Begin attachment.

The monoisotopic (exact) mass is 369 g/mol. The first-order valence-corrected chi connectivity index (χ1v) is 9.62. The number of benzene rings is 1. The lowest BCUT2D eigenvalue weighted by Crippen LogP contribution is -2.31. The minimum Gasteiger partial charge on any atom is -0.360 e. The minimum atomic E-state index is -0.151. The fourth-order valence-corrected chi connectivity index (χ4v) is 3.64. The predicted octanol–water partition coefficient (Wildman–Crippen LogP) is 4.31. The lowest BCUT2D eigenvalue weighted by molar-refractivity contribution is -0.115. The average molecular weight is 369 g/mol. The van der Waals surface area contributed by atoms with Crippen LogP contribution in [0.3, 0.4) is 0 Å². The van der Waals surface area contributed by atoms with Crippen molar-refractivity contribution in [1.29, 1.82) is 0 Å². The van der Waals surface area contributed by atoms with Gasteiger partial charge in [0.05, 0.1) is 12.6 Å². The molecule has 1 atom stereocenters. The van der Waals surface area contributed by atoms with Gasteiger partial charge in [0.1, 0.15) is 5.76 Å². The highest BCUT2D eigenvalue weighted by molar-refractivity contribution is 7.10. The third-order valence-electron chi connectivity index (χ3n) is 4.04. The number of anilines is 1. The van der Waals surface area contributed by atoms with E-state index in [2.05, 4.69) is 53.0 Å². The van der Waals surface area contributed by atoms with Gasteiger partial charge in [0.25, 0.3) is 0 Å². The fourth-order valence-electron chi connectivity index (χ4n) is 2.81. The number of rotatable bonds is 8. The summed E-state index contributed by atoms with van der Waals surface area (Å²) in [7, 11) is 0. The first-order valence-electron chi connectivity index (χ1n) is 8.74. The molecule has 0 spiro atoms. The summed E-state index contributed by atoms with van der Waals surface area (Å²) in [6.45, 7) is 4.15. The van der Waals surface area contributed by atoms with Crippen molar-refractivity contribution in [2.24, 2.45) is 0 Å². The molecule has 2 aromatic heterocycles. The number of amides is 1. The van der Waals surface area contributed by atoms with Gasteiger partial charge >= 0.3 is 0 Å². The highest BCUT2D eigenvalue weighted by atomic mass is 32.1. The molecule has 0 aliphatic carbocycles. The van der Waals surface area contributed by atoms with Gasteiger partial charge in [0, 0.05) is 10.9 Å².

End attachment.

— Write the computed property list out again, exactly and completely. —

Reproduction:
The monoisotopic (exact) mass is 369 g/mol. The first-order valence-corrected chi connectivity index (χ1v) is 9.62. The number of benzene rings is 1. The lowest BCUT2D eigenvalue weighted by Crippen LogP contribution is -2.31. The minimum Gasteiger partial charge on any atom is -0.360 e. The minimum atomic E-state index is -0.151. The fourth-order valence-corrected chi connectivity index (χ4v) is 3.64. The predicted octanol–water partition coefficient (Wildman–Crippen LogP) is 4.31. The lowest BCUT2D eigenvalue weighted by molar-refractivity contribution is -0.115. The average molecular weight is 369 g/mol. The van der Waals surface area contributed by atoms with Crippen LogP contribution in [0.3, 0.4) is 0 Å². The van der Waals surface area contributed by atoms with Crippen molar-refractivity contribution in [1.29, 1.82) is 0 Å². The van der Waals surface area contributed by atoms with Gasteiger partial charge in [0.05, 0.1) is 12.6 Å². The molecule has 1 atom stereocenters. The van der Waals surface area contributed by atoms with Gasteiger partial charge in [0.1, 0.15) is 5.76 Å². The highest BCUT2D eigenvalue weighted by molar-refractivity contribution is 7.10. The third-order valence-electron chi connectivity index (χ3n) is 4.04. The number of anilines is 1. The van der Waals surface area contributed by atoms with E-state index in [2.05, 4.69) is 53.0 Å². The van der Waals surface area contributed by atoms with Gasteiger partial charge in [0.25, 0.3) is 0 Å². The fourth-order valence-electron chi connectivity index (χ4n) is 2.81. The number of rotatable bonds is 8. The summed E-state index contributed by atoms with van der Waals surface area (Å²) in [7, 11) is 0. The first-order valence-electron chi connectivity index (χ1n) is 8.74. The molecule has 0 spiro atoms. The summed E-state index contributed by atoms with van der Waals surface area (Å²) in [6.45, 7) is 4.15. The van der Waals surface area contributed by atoms with Crippen molar-refractivity contribution in [2.24, 2.45) is 0 Å². The molecule has 2 aromatic heterocycles. The number of amides is 1. The van der Waals surface area contributed by atoms with Gasteiger partial charge >= 0.3 is 0 Å². The highest BCUT2D eigenvalue weighted by atomic mass is 32.1. The molecule has 0 aliphatic carbocycles. The van der Waals surface area contributed by atoms with Gasteiger partial charge in [0, 0.05) is 10.9 Å².